Here’s a new enquiry I received about my work with the tarot:
“I am always interested in anything to do with gender readings as a reader — male/female/trans and straight/queer/et al — especially from the male perspective as Tarot is traditionally a female dominated industry.
~ MF, Minneapolis, MN, U.S.A.”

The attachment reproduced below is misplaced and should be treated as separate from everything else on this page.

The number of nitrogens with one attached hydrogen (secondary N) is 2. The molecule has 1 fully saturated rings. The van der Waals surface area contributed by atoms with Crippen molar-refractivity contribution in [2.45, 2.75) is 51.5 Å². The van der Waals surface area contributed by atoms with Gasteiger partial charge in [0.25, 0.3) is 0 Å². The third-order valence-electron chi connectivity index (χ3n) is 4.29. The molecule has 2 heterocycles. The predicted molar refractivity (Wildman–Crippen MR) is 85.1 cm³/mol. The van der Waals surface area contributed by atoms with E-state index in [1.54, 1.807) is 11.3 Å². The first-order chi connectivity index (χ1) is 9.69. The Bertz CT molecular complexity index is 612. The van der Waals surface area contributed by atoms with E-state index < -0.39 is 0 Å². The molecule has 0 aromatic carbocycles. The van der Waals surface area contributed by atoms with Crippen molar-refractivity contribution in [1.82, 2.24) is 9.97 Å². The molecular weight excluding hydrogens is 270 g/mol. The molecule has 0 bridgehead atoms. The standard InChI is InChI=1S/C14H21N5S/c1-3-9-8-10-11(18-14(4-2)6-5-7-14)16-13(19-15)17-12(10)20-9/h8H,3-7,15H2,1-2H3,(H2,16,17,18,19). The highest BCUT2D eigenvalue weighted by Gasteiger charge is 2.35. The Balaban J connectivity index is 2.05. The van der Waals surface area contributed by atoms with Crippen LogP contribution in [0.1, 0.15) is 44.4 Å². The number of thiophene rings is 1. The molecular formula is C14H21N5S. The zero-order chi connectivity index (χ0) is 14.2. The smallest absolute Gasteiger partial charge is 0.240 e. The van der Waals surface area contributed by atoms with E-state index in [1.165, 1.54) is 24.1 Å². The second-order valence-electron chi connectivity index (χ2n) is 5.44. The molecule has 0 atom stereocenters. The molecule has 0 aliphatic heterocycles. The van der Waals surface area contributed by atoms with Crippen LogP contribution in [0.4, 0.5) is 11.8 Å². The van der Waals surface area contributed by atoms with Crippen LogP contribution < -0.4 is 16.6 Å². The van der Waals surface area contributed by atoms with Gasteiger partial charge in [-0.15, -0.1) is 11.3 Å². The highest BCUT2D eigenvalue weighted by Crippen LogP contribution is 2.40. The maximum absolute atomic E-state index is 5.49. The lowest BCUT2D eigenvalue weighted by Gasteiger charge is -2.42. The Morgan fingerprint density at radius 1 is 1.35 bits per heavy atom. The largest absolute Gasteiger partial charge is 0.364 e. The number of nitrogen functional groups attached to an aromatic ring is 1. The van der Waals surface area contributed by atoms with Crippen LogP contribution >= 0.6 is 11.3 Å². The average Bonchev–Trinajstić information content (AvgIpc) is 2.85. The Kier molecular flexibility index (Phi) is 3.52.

Thank you for your note. Many factors come into play here. As I reflect on what you’ve written, I wonder what type of male perspective to come from; there are straight males, bisexual males, gay males, transgender males, and many other forms of male identification. I can approach gender in the context of working with the tarot from a James Wells-related perspective, I suppose. I’m a gay male whose work has been influenced by many feminist and lesbian mentors, authors, friends, and colleagues. I do my best to be conscious of what I’m saying or asking with regard to gender during the tarot encounter. It’s helpful if I don’t make assumptions about a person’s sexual orientation; if their topic is intimate relationships and they don’t refer to a partner(s)’s gender, I either ask, “Which gender or genders of partner shall we discuss?” or I simply use generic words such as “they”, “the other person”, or “intimate partner(s)”. In fact, their preferred partner may even be themselves! The choice of deck is a factor, too. Do the cards depict one gender holding power over others or do different genders seem to be interacting with equal power in the images? Do the majority of symbols imply that one gender is “better” or “more advantaged” than another or are all gender identities symbolised in a healthy manner? I applaud tarot deck creators who have moved away from court/people cards and found other ways to think about and illustrate the last four cards of each suit. The old ways of choosing a significator no longer honour most people. If I were to create my own pack of cards, I would eliminate people cards altogether and simply number every suit Ace through Fourteen to depict the stages of journeying through each aspect of life. For me, every card, Major or Minor, can be a personality trait, an event, an emotion, an object, a place, a strategy, a challenge, a gift, an idea, or a person. Trump III is about nurturing, caretaking, and feeling safe and healed. Anyone can be these things, not just a woman sitting on a pillow in a field. Trump IV is about power, authority, and leadership. Every person can experience these qualities, not just a man sitting on a throne. When I’m with a client, I’m most interested in the concepts of the cards and applying them to a person’s enquiry, not whether they “should” belong to a person of any particular gender. The topic/question and our interaction with the cards in that context are what count. Whatever a client’s sexual orientation, no matter what body parts they possess, regardless of how a person identifies in terms of gender (if at all), they are a whole human being. To guide a person to richer awareness about hir situation and to witness hir leaving the consultation with a greater sense of power are profoundly satisfying, no matter who they are. I hope that helps, MF. These thoughts are brief and only touch briefly on a necessary topic. I invite other constructive ideas about this in the Comments section.